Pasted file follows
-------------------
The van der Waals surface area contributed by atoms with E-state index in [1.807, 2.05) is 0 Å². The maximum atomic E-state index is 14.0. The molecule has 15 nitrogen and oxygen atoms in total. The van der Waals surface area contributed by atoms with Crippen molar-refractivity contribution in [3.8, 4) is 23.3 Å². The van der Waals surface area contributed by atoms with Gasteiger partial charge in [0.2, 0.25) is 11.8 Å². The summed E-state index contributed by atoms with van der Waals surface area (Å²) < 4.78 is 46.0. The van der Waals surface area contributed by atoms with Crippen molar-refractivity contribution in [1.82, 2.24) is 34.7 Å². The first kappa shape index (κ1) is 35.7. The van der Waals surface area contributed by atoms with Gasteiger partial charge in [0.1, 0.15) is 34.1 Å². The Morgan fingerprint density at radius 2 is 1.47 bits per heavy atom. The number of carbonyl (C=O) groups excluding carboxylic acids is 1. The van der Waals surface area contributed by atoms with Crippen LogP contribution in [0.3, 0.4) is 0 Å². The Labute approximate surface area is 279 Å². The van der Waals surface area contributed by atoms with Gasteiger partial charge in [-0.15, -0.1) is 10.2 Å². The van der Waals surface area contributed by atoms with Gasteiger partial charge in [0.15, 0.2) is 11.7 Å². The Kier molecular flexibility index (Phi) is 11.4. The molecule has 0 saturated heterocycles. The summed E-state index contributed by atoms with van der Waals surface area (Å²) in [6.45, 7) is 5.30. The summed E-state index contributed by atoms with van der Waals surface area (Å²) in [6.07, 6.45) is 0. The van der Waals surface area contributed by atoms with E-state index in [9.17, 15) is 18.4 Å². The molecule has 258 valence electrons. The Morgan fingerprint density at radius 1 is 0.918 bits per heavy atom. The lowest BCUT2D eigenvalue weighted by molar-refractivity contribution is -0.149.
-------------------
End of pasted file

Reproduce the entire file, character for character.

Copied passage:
The van der Waals surface area contributed by atoms with E-state index in [1.807, 2.05) is 0 Å². The maximum atomic E-state index is 14.0. The molecule has 15 nitrogen and oxygen atoms in total. The van der Waals surface area contributed by atoms with Crippen molar-refractivity contribution in [3.8, 4) is 23.3 Å². The van der Waals surface area contributed by atoms with Gasteiger partial charge in [0.2, 0.25) is 11.8 Å². The summed E-state index contributed by atoms with van der Waals surface area (Å²) < 4.78 is 46.0. The van der Waals surface area contributed by atoms with Crippen molar-refractivity contribution in [1.82, 2.24) is 34.7 Å². The first kappa shape index (κ1) is 35.7. The van der Waals surface area contributed by atoms with Gasteiger partial charge in [0.1, 0.15) is 34.1 Å². The Morgan fingerprint density at radius 2 is 1.47 bits per heavy atom. The number of carbonyl (C=O) groups excluding carboxylic acids is 1. The van der Waals surface area contributed by atoms with Crippen LogP contribution in [0.3, 0.4) is 0 Å². The Labute approximate surface area is 279 Å². The van der Waals surface area contributed by atoms with Gasteiger partial charge in [-0.15, -0.1) is 10.2 Å². The van der Waals surface area contributed by atoms with Gasteiger partial charge in [0.15, 0.2) is 11.7 Å². The Kier molecular flexibility index (Phi) is 11.4. The molecule has 0 saturated heterocycles. The summed E-state index contributed by atoms with van der Waals surface area (Å²) in [6.45, 7) is 5.30. The summed E-state index contributed by atoms with van der Waals surface area (Å²) in [6.07, 6.45) is 0. The van der Waals surface area contributed by atoms with E-state index in [9.17, 15) is 18.4 Å². The molecule has 258 valence electrons. The Morgan fingerprint density at radius 1 is 0.918 bits per heavy atom. The lowest BCUT2D eigenvalue weighted by molar-refractivity contribution is -0.149.